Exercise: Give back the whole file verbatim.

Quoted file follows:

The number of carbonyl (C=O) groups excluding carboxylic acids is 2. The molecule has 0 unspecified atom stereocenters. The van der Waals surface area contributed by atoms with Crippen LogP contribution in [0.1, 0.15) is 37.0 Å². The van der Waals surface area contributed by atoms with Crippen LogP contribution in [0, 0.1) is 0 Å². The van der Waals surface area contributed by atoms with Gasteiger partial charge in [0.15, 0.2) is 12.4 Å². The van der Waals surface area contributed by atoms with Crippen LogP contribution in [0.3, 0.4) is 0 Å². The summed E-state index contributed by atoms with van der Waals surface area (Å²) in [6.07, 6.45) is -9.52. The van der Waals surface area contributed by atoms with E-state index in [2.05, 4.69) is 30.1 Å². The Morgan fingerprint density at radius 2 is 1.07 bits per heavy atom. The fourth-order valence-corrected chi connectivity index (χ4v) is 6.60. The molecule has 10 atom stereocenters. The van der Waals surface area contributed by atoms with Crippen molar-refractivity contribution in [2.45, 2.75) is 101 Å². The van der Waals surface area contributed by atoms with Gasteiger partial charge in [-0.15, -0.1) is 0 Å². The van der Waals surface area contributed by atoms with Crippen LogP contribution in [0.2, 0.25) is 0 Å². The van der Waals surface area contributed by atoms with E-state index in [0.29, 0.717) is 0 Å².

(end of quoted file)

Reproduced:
The number of carbonyl (C=O) groups excluding carboxylic acids is 2. The molecule has 0 unspecified atom stereocenters. The van der Waals surface area contributed by atoms with Crippen LogP contribution in [0.1, 0.15) is 37.0 Å². The van der Waals surface area contributed by atoms with Crippen LogP contribution in [0, 0.1) is 0 Å². The van der Waals surface area contributed by atoms with Gasteiger partial charge in [0.15, 0.2) is 12.4 Å². The van der Waals surface area contributed by atoms with Crippen LogP contribution in [0.3, 0.4) is 0 Å². The summed E-state index contributed by atoms with van der Waals surface area (Å²) in [6.07, 6.45) is -9.52. The van der Waals surface area contributed by atoms with E-state index in [2.05, 4.69) is 30.1 Å². The Morgan fingerprint density at radius 2 is 1.07 bits per heavy atom. The fourth-order valence-corrected chi connectivity index (χ4v) is 6.60. The molecule has 10 atom stereocenters. The van der Waals surface area contributed by atoms with Crippen molar-refractivity contribution in [2.45, 2.75) is 101 Å². The van der Waals surface area contributed by atoms with Gasteiger partial charge in [-0.15, -0.1) is 0 Å². The van der Waals surface area contributed by atoms with Crippen LogP contribution in [0.2, 0.25) is 0 Å². The van der Waals surface area contributed by atoms with E-state index in [0.29, 0.717) is 0 Å².